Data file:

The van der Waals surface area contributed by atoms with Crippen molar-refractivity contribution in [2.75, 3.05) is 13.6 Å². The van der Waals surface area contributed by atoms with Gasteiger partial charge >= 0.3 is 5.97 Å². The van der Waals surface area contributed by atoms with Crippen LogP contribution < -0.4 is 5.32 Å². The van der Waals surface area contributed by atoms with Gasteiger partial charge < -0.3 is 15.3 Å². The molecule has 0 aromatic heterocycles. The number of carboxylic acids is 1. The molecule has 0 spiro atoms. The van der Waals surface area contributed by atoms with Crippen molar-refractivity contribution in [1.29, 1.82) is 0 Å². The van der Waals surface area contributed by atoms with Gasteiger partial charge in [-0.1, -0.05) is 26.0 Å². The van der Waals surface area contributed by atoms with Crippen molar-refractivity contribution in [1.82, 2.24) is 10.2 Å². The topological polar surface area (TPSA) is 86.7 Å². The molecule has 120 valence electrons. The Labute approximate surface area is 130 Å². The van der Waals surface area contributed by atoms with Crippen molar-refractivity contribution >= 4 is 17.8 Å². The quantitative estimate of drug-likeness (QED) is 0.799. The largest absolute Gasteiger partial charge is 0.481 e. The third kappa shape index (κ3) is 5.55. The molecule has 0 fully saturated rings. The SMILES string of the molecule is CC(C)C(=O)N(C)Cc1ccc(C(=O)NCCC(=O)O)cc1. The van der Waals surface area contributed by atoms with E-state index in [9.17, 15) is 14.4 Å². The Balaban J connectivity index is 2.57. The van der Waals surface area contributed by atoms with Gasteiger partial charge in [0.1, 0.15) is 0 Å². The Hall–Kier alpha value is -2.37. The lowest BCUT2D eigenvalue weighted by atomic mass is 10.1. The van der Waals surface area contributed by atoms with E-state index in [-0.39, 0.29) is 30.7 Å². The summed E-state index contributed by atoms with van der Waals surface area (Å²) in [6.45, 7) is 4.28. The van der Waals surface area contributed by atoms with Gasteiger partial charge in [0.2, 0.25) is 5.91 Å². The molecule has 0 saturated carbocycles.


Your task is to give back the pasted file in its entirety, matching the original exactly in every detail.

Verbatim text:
The van der Waals surface area contributed by atoms with Crippen molar-refractivity contribution in [2.75, 3.05) is 13.6 Å². The van der Waals surface area contributed by atoms with Gasteiger partial charge >= 0.3 is 5.97 Å². The van der Waals surface area contributed by atoms with Crippen LogP contribution < -0.4 is 5.32 Å². The van der Waals surface area contributed by atoms with Gasteiger partial charge < -0.3 is 15.3 Å². The molecule has 0 aromatic heterocycles. The number of carboxylic acids is 1. The molecule has 0 spiro atoms. The van der Waals surface area contributed by atoms with Crippen molar-refractivity contribution in [1.29, 1.82) is 0 Å². The van der Waals surface area contributed by atoms with Gasteiger partial charge in [-0.1, -0.05) is 26.0 Å². The van der Waals surface area contributed by atoms with Crippen molar-refractivity contribution in [1.82, 2.24) is 10.2 Å². The topological polar surface area (TPSA) is 86.7 Å². The molecule has 120 valence electrons. The Labute approximate surface area is 130 Å². The van der Waals surface area contributed by atoms with Crippen molar-refractivity contribution >= 4 is 17.8 Å². The quantitative estimate of drug-likeness (QED) is 0.799. The largest absolute Gasteiger partial charge is 0.481 e. The third kappa shape index (κ3) is 5.55. The molecule has 0 fully saturated rings. The SMILES string of the molecule is CC(C)C(=O)N(C)Cc1ccc(C(=O)NCCC(=O)O)cc1. The van der Waals surface area contributed by atoms with E-state index in [9.17, 15) is 14.4 Å². The Balaban J connectivity index is 2.57. The van der Waals surface area contributed by atoms with Gasteiger partial charge in [0.1, 0.15) is 0 Å². The Hall–Kier alpha value is -2.37. The lowest BCUT2D eigenvalue weighted by atomic mass is 10.1. The van der Waals surface area contributed by atoms with E-state index in [-0.39, 0.29) is 30.7 Å². The summed E-state index contributed by atoms with van der Waals surface area (Å²) in [6.45, 7) is 4.28. The van der Waals surface area contributed by atoms with Gasteiger partial charge in [0.2, 0.25) is 5.91 Å². The molecule has 0 saturated carbocycles.